Renewable Energy Making Waves As Waves Make Renewable Energy

As we look for new and larger ways to transition away from fossil fuels, a relatively small player in the renewable energy sector is showing potential to become a bigger part of the clean energy mix.

While the greatest potential for renewable energy production currently lies with solar and wind, new technologies are on the verge of allowing wave power projects to be developed at competitive prices.

One of the reasons that wave power, sometimes referred to as marine hydrokinetic energy (MHK), has lagged behind other forms of renewable energy production was the failure to develop an efficient device to use on the water. There has been a vast array of designs over the years, most relying on the use of a floating buoy in the water that would often sink or be damaged. The logistical challenges of developing projects on water as opposed to land, combined with the financial losses from sunken or damaged buoys, have been enough to scare away investors up until recently.

In 2014, NASA and the Department of Energy decided they wanted to give wave power technology a little kick-start, so they helped develop the Open-Source Wave Analysis and Response Program (OpenWARP). This open-sourced software is meant to provide a model for predicting how much energy can be obtained through waves, and NASA and the DOE put out a call for coders (people who know more about software and computers than you) to help develop the software and make it more accurate and efficient.

Now anyone looking to develop a wave energy product has the ability to test their designs through OpenWARP, greatly bringing down the cost of research and development for such projects. Being able to test designs through a model instead of having to develop the project at sea, where the device could be damaged and/or sink, reduces financial risks and makes such projects more appealing for investors.

Additionally, the Department of Energy announced the Wave Energy Prize, a competition meant to provide financial incentive to companies and developers to design new wave power harnessing devices. The winner of the competition is awarded $1.5 million, while second- and third-place finalists are to be awarded $500,000 and $250,000, respectively.  Finalists have just been announced with the awards to be handed out in November, but the DOE will be rebooting the program and holding a second version of the competition after completion of the first.

Lo and behold, we now have a bunch of new designs being tested and wave energy projects beginning to grow.

The Open Wave Analysis and Response Program

The Triton system

The Triton system is being funded by the National Science Foundation and developed by Oscilla Power. Unlike with other models that use a heavy buoy, this Triton system uses a heavy plate that acts much like an experienced surfer does — trying to keep itself steady and afloat on top of the water. The heavy plate tries to stay still while the waves move everything around it, creating a charge that the generators attached to the plate can harness. The researchers believe that one unit could be made large enough to stretch 30 yards wide and produce enough energy to power 650 homes.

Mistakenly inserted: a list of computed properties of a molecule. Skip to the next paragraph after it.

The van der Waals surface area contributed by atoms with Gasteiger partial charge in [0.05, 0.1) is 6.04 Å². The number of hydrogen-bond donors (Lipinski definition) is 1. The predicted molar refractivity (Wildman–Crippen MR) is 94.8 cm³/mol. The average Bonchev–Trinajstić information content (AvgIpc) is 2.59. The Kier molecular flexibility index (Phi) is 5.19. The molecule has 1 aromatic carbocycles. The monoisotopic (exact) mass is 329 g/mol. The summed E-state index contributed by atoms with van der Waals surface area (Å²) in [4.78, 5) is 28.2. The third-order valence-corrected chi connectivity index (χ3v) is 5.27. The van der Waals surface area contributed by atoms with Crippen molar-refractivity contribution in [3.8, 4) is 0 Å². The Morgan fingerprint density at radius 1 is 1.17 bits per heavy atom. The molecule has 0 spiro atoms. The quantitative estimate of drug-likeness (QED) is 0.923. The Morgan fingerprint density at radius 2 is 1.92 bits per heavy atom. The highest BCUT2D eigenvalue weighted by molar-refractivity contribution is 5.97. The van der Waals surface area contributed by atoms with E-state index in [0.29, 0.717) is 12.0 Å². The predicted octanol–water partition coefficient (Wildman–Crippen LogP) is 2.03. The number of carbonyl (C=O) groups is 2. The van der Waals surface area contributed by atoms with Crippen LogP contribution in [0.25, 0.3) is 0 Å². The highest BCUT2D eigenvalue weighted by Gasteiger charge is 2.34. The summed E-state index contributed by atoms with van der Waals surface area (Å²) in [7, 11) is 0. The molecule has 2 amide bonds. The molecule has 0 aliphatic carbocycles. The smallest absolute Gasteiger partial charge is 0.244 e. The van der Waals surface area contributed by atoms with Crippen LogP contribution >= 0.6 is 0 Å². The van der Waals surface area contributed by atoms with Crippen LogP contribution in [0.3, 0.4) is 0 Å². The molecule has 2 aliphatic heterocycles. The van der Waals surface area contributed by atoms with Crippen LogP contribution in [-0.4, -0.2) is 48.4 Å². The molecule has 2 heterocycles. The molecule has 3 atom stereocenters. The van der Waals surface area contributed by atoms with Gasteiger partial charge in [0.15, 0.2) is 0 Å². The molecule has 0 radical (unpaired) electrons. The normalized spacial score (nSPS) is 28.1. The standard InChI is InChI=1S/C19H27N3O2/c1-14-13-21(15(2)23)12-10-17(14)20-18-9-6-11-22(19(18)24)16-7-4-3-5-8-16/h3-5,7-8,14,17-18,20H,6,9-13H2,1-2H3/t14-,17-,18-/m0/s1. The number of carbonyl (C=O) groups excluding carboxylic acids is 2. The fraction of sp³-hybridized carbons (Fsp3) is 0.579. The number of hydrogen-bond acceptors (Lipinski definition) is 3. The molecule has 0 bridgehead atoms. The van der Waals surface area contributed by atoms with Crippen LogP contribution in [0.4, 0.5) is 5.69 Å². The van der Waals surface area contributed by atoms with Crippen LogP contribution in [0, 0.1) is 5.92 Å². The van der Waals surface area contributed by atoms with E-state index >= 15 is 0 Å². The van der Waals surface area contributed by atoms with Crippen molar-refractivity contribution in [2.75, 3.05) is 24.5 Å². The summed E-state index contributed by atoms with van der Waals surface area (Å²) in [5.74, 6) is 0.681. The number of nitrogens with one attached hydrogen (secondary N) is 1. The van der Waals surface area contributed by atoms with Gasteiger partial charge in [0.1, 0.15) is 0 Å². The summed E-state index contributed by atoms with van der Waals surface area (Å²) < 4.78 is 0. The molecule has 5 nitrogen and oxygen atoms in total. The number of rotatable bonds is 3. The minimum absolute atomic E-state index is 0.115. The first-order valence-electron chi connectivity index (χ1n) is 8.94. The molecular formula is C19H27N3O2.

Oscilla Power currently has been graded with the second-highest score so far in the Wave Energy Prize.

CalWave power technologies

Research and developers from the University of Berkeley are currently the highest-graded team taking part in the Wave Energy Prize. Their design is completely submerged underwater and blankets the ocean floor. The device harnesses the force of the above moving waves and converts it to electricity.

Other companies that have been named finalists for the Wave Energy Prize include Sea Potential, SEWEC, Waveswing America, Harvest Wave Energy and AquaHarmonics.

Columbia Power

Not participating in the Wave Energy Prize but still gaining some traction for their project is a small start-up company, Columbia Power, currently testing out their Stingray model.   Each Stingray device weighs 700 tons and stretches 65 feet high, with the top part of the device sticking out from the water. As waves move each Stingray, the magnetic generators located inside harness the energy of the motion. The devices would need to be placed deeper than the shoreline, in water at least 200 feet deep, meaning they would be out of sight from land, giving this device an advantage over offshore wind projects that have been viewed as an eyesore by nearby communities.

Wave energy potential

The potential for wave energy globally is huge, but unfortunately,  logistical challenges and design problems have hampered our ability to really tap into it.

Estimates are that if we tapped into the energy of all the earth’s waves, we would be able to produce more than five times the world’s energy demand. While placing devices all across the planet is not really feasible, that number does go to show what tremendous potential there is in wave power. Wave energy actually contains 1,000 times the kinetic energy of wind as well, meaning devices to harness it can be much smaller — if only we can design one that will stay afloat and go undamaged at sea.   

If just one of the above companies can develop a device that is efficient enough to produce cost-competitive energy, at least to nearby coastal communities, it could play a very big role in our transition away from fossil fuel–based economies. It would also make the company very rich in the process.

—Ian Carey



Recommended Articles